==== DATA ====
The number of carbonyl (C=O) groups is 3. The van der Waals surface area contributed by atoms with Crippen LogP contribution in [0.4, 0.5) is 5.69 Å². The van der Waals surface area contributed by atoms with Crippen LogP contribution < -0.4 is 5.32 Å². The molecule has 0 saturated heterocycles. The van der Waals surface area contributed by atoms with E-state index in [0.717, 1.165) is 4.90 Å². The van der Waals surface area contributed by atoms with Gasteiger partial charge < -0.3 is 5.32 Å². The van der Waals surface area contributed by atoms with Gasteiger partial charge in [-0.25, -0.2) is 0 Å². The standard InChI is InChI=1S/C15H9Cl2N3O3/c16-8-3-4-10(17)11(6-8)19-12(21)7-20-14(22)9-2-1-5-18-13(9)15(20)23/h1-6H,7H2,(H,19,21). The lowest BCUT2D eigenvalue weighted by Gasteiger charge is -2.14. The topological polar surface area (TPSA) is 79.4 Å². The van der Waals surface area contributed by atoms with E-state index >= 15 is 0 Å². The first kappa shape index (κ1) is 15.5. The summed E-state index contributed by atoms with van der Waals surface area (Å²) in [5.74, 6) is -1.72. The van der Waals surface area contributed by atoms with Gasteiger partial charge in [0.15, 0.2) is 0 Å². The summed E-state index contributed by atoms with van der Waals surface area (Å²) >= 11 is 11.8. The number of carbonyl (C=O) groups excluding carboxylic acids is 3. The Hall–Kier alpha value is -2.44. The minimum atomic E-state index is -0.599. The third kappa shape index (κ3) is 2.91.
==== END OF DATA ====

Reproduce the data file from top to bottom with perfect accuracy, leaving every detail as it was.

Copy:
The number of carbonyl (C=O) groups is 3. The van der Waals surface area contributed by atoms with Crippen LogP contribution in [0.4, 0.5) is 5.69 Å². The van der Waals surface area contributed by atoms with Crippen LogP contribution < -0.4 is 5.32 Å². The molecule has 0 saturated heterocycles. The van der Waals surface area contributed by atoms with E-state index in [0.717, 1.165) is 4.90 Å². The van der Waals surface area contributed by atoms with Gasteiger partial charge < -0.3 is 5.32 Å². The van der Waals surface area contributed by atoms with Gasteiger partial charge in [-0.25, -0.2) is 0 Å². The standard InChI is InChI=1S/C15H9Cl2N3O3/c16-8-3-4-10(17)11(6-8)19-12(21)7-20-14(22)9-2-1-5-18-13(9)15(20)23/h1-6H,7H2,(H,19,21). The lowest BCUT2D eigenvalue weighted by Gasteiger charge is -2.14. The topological polar surface area (TPSA) is 79.4 Å². The van der Waals surface area contributed by atoms with E-state index >= 15 is 0 Å². The first kappa shape index (κ1) is 15.5. The summed E-state index contributed by atoms with van der Waals surface area (Å²) in [5.74, 6) is -1.72. The van der Waals surface area contributed by atoms with Gasteiger partial charge in [0.15, 0.2) is 0 Å². The summed E-state index contributed by atoms with van der Waals surface area (Å²) >= 11 is 11.8. The number of carbonyl (C=O) groups excluding carboxylic acids is 3. The Hall–Kier alpha value is -2.44. The minimum atomic E-state index is -0.599. The third kappa shape index (κ3) is 2.91.